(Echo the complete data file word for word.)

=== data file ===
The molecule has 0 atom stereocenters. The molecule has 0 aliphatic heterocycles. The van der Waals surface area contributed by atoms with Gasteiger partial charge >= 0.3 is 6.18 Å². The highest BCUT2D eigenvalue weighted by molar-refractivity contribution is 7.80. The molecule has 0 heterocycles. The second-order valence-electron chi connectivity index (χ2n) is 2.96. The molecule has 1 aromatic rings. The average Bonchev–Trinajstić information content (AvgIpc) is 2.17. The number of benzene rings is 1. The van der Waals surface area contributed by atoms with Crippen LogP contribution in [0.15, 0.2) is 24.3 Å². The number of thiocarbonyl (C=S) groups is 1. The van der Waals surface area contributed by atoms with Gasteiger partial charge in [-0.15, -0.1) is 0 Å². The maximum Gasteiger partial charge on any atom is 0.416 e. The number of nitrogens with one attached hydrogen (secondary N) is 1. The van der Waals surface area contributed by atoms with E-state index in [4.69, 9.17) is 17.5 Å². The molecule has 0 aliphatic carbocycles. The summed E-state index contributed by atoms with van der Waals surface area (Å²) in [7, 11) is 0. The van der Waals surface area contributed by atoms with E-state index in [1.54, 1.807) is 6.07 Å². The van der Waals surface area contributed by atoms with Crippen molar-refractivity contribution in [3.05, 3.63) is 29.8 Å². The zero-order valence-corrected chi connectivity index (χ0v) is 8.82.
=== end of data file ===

The molecule has 0 atom stereocenters. The molecule has 0 aliphatic heterocycles. The van der Waals surface area contributed by atoms with Gasteiger partial charge >= 0.3 is 6.18 Å². The highest BCUT2D eigenvalue weighted by molar-refractivity contribution is 7.80. The molecule has 0 heterocycles. The second-order valence-electron chi connectivity index (χ2n) is 2.96. The molecule has 1 aromatic rings. The average Bonchev–Trinajstić information content (AvgIpc) is 2.17. The number of benzene rings is 1. The van der Waals surface area contributed by atoms with Crippen LogP contribution in [0.15, 0.2) is 24.3 Å². The number of thiocarbonyl (C=S) groups is 1. The van der Waals surface area contributed by atoms with Gasteiger partial charge in [-0.15, -0.1) is 0 Å². The maximum Gasteiger partial charge on any atom is 0.416 e. The number of nitrogens with one attached hydrogen (secondary N) is 1. The van der Waals surface area contributed by atoms with E-state index in [4.69, 9.17) is 17.5 Å². The molecule has 0 aliphatic carbocycles. The summed E-state index contributed by atoms with van der Waals surface area (Å²) in [7, 11) is 0. The van der Waals surface area contributed by atoms with E-state index in [1.54, 1.807) is 6.07 Å². The van der Waals surface area contributed by atoms with Crippen molar-refractivity contribution in [3.05, 3.63) is 29.8 Å². The zero-order valence-corrected chi connectivity index (χ0v) is 8.82.